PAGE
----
Brother depends on her,
neither can depend on Father,
Survival only or education, too?
At 14, Nia must be grown-up before her time, running the family food cart to support her little brother in the Jakarta slums instead of continuing in school.
Mama’s Javanese folktales stopped when she died giving birth to Rudi, but Nia remembers and writes them down, to her teacher’s delight, adding to Dewi Kadita‘s adventures as Queen of the Southern Sea.
Father now drinks away their money, and Nia must work their banana-fritter cart alone – can she earn enough to pay rent and feed Rudi? Could she save a little toward high school registration?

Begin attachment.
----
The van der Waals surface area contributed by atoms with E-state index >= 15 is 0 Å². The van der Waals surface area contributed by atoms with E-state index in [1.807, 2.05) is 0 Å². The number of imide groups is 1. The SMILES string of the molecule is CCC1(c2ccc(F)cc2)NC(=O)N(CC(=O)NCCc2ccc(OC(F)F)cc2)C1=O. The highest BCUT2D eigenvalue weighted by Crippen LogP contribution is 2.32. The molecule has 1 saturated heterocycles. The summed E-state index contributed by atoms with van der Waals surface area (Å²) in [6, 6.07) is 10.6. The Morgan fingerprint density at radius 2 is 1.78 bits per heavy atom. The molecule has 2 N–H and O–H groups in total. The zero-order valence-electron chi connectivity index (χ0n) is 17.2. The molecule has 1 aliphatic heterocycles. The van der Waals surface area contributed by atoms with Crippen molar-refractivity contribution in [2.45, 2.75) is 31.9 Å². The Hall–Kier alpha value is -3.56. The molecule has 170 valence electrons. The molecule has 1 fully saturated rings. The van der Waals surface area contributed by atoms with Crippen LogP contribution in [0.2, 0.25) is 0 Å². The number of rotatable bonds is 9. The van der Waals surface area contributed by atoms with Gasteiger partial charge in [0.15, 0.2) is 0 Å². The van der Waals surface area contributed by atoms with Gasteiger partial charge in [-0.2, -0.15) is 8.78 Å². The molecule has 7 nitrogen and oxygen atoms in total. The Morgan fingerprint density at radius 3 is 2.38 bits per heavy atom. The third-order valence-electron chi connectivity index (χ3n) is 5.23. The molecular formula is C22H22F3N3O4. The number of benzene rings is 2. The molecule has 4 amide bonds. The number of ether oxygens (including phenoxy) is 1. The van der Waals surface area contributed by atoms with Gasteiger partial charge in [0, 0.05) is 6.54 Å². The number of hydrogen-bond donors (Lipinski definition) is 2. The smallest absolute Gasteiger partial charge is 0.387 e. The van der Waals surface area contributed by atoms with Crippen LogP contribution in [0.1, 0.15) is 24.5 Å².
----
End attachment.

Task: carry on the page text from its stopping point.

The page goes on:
When she survives a minibus accident, Oskar the tailor proclaims it a miracle and tells customers that Nia’s banana fritters must bring good luck – is it okay to charge more for fritters now?
Mama still tells her stories in dreams and Nia writes when she can – will she ever have time for herself?
Wait, what wild promise did her father make this time?
In the face of poverty and societal pressure, Nia stands strong for her own dreams, for now…
When have you stood up for yourself when others couldn’t see your plans?